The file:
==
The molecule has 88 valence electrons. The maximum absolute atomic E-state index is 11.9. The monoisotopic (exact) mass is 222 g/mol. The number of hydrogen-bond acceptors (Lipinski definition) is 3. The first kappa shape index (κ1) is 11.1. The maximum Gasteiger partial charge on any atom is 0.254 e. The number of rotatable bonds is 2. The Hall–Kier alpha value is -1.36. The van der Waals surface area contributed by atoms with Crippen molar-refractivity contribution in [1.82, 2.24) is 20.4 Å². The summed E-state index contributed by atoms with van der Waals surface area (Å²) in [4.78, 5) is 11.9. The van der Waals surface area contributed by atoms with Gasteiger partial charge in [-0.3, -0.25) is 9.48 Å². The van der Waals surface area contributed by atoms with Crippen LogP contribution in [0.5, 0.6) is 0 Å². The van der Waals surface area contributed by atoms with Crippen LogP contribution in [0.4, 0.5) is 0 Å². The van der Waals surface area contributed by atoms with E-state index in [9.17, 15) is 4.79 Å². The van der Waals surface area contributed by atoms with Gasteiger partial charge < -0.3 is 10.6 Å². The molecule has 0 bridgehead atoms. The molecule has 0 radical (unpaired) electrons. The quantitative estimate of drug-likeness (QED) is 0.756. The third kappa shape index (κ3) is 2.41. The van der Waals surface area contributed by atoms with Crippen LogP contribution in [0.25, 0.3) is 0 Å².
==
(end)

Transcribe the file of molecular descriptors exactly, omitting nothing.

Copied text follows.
The molecule has 88 valence electrons. The maximum absolute atomic E-state index is 11.9. The monoisotopic (exact) mass is 222 g/mol. The number of hydrogen-bond acceptors (Lipinski definition) is 3. The first kappa shape index (κ1) is 11.1. The maximum Gasteiger partial charge on any atom is 0.254 e. The number of rotatable bonds is 2. The Hall–Kier alpha value is -1.36. The van der Waals surface area contributed by atoms with Crippen molar-refractivity contribution in [1.82, 2.24) is 20.4 Å². The summed E-state index contributed by atoms with van der Waals surface area (Å²) in [4.78, 5) is 11.9. The van der Waals surface area contributed by atoms with Gasteiger partial charge in [-0.3, -0.25) is 9.48 Å². The van der Waals surface area contributed by atoms with Crippen LogP contribution in [0.5, 0.6) is 0 Å². The van der Waals surface area contributed by atoms with Crippen LogP contribution in [0.4, 0.5) is 0 Å². The van der Waals surface area contributed by atoms with E-state index in [9.17, 15) is 4.79 Å². The van der Waals surface area contributed by atoms with Gasteiger partial charge < -0.3 is 10.6 Å². The molecule has 0 bridgehead atoms. The molecule has 0 radical (unpaired) electrons. The quantitative estimate of drug-likeness (QED) is 0.756. The third kappa shape index (κ3) is 2.41. The van der Waals surface area contributed by atoms with Crippen LogP contribution in [0.25, 0.3) is 0 Å².